Americans do enjoy many features central to democratic governance, such as regular elections, freedom of speech and association, and a widespread (if still contested) franchise. But we believe that if policymaking is dominated by powerful business organizations and a small number of affluent Americans, then Americaâ(TM)s claims to being a democratic society are seriously threatened.
When I hear about abuses of power, when I hear about the NSA spying on everyone, when I hear about militarization of police, when I hear about local police departments running roughshod over the Constitution as implied in the parent article, I start to think that something is deeply wrong in America. Then I remember that Americans still have the right to vote in those who rule them. And that is encouraging. But then I realize that most Americans have lost the ability to comprehend the systems of power that rule them. I remember that too many Americans vote based on shallow ignorant views, that they are persuaded by 30 second political TV commercials instead of actual rational argument, which is boring and long and tedious. And I remember that those 30 second TV commercials are expensive, and that politicians must go begging to those with large amounts of money in order to buy those 30 second commercials. And I remember that when politicians accept money from those very wealthy interests, that they become enslaved to them. And this makes me feel hopeless.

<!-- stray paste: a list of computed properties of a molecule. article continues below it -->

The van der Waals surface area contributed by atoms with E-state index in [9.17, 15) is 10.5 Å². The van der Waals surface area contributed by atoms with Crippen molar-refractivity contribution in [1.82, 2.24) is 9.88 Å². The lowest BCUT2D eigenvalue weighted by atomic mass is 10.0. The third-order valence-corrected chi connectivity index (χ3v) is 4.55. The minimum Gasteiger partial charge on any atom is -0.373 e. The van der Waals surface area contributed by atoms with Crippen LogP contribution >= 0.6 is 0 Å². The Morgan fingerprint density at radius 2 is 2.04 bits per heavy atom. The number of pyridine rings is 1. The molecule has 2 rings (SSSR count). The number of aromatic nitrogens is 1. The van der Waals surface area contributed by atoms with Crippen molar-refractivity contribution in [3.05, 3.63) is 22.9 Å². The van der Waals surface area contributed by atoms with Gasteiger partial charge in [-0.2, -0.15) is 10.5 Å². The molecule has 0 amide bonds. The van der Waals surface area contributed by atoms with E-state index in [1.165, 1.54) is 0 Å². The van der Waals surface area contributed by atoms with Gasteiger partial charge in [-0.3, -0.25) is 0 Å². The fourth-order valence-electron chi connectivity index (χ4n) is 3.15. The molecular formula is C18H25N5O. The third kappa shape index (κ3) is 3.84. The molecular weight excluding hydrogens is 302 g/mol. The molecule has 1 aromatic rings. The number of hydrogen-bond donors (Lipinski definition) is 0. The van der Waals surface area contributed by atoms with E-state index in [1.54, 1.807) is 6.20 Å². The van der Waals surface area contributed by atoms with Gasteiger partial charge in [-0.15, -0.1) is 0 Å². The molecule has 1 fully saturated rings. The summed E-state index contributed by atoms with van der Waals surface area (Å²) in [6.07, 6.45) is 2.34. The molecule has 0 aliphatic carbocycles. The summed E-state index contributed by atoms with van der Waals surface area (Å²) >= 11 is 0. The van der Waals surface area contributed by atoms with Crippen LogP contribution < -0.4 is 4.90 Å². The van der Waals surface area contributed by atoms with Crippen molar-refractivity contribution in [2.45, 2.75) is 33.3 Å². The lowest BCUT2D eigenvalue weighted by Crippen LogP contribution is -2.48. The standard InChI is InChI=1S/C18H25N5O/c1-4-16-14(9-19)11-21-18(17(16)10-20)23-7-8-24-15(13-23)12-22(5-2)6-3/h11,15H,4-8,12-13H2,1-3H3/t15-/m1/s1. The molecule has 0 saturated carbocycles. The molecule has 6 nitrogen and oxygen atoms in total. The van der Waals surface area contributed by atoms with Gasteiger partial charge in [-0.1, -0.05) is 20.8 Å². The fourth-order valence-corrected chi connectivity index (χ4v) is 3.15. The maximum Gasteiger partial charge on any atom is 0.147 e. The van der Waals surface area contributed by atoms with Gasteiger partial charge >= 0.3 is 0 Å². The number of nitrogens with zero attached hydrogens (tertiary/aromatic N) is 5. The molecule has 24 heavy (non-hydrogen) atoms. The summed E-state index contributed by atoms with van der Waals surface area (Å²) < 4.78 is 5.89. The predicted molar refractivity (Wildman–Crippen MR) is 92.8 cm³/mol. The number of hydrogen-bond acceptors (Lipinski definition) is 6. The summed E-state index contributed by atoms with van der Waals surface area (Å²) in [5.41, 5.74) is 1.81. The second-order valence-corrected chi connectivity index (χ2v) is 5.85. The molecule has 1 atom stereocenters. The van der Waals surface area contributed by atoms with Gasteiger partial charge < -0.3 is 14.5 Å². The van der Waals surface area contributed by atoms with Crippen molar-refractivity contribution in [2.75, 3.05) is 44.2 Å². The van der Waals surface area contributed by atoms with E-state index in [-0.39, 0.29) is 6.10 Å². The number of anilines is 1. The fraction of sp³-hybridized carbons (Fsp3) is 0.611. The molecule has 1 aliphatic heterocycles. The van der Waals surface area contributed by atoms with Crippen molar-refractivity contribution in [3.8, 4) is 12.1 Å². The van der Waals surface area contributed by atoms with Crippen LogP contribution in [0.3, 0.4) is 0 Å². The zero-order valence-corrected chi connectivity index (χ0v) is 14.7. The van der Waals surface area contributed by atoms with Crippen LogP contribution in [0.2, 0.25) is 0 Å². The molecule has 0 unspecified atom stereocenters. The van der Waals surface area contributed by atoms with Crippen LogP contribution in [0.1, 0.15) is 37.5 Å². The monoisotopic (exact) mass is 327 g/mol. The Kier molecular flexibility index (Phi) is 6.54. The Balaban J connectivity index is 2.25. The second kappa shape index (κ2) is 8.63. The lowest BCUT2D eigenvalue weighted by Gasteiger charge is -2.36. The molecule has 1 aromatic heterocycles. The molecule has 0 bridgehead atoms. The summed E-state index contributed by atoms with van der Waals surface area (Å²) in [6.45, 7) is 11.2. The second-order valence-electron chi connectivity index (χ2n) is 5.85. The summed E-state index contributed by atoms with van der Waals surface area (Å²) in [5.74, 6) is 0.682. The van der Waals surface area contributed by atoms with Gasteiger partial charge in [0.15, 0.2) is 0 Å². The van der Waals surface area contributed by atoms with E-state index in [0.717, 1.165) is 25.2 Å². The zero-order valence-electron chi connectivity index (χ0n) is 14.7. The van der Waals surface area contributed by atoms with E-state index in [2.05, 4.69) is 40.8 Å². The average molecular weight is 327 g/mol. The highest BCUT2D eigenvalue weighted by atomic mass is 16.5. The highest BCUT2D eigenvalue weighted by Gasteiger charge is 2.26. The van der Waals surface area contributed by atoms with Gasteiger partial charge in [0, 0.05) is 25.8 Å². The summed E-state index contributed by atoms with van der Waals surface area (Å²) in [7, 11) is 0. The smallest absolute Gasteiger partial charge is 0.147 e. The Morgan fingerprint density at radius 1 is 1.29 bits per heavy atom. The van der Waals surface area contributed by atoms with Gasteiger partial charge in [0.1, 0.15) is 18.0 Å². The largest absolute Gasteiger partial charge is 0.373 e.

Then I remember that if Americans stopped listening to shallow arguments given in 30 second TV commercials, if they started to demand rational argument instead of the shallow blather that has so far persuaded them, then they could take back power from the corrupt wealthy interests who have driven the country into the ground over the last three and a half decades. And that makes me a little bit hopeful.